On 8 June, 2011 chief of the main directorate of the MVD for St Petersburg and Leningrad Region Vladislav Piotrovsky met interior minister Rashid Nurgaliev. The St Petersburg police chief presented the minister with his retirement letter. According to the procedure, the letter is addressed to the president of Russia and states the reasons for leaving the position, that is in Piotrovsky's case «transfer to another job». Lieutenant General of the MVD Vladislav Piotrovsky is reported to announce his plans to go into politics. «I have little to do with politics, but I may want to have a try».
Piotrovsky said that there was no relation between his retirement and the conflict with the Investigative Committee. Piotrovsky said that he had decided to quit before the interior ministry reform (which includes sitting special tests). The Investigative Committee drew harsh criticism from him for «falsifying criminal cases». He said: «I have always spoke out of the activities of the members of this team of investigators. They falsify the evidence. We probed into the affairs of all mobs engaged in the forceful takeovers. But when we understood that we did not have enough force, I asked the prosecutor general and the interior minister for help, which turned out badly».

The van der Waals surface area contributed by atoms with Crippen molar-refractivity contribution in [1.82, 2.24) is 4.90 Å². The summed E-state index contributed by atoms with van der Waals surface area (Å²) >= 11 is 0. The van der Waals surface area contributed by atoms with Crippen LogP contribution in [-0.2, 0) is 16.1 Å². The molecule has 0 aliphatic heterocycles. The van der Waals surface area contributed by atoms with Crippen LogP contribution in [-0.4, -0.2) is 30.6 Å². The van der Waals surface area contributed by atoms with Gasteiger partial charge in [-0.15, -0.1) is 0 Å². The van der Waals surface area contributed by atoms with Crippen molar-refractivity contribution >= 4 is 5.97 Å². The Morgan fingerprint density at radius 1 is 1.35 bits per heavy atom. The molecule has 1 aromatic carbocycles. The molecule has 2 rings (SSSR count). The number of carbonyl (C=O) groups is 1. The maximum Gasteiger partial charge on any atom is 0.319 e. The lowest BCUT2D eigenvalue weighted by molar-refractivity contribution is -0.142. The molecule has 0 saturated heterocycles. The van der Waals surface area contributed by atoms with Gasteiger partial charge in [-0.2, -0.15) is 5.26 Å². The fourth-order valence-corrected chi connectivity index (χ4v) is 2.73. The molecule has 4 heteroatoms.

«The interests of all these raiders, like Shengeliya, Kumarin, Leukhin, were closely interwoven. The investigation took one side. Yet one can not hide the truth. Something has already leaked. I think it is early to finish these cases». Piotrovsky was appointed the chef of the city police in 2006 and became the younger general among the heads of the regional police directorates, according to Piotrovsky’s profile on the Russian Mafia. During his time in office, the police solved a number of major cases, including the Hermitage Robbery and attacks on cash-in-transit cars. Members of the Nazi groups Mad crowd, Shults-88 and Lincoln-88 were sentenced to different terms. But careful inspection shows that the performance of the police in St Petersburg was in fact very poor when Piotrovsky was its chef.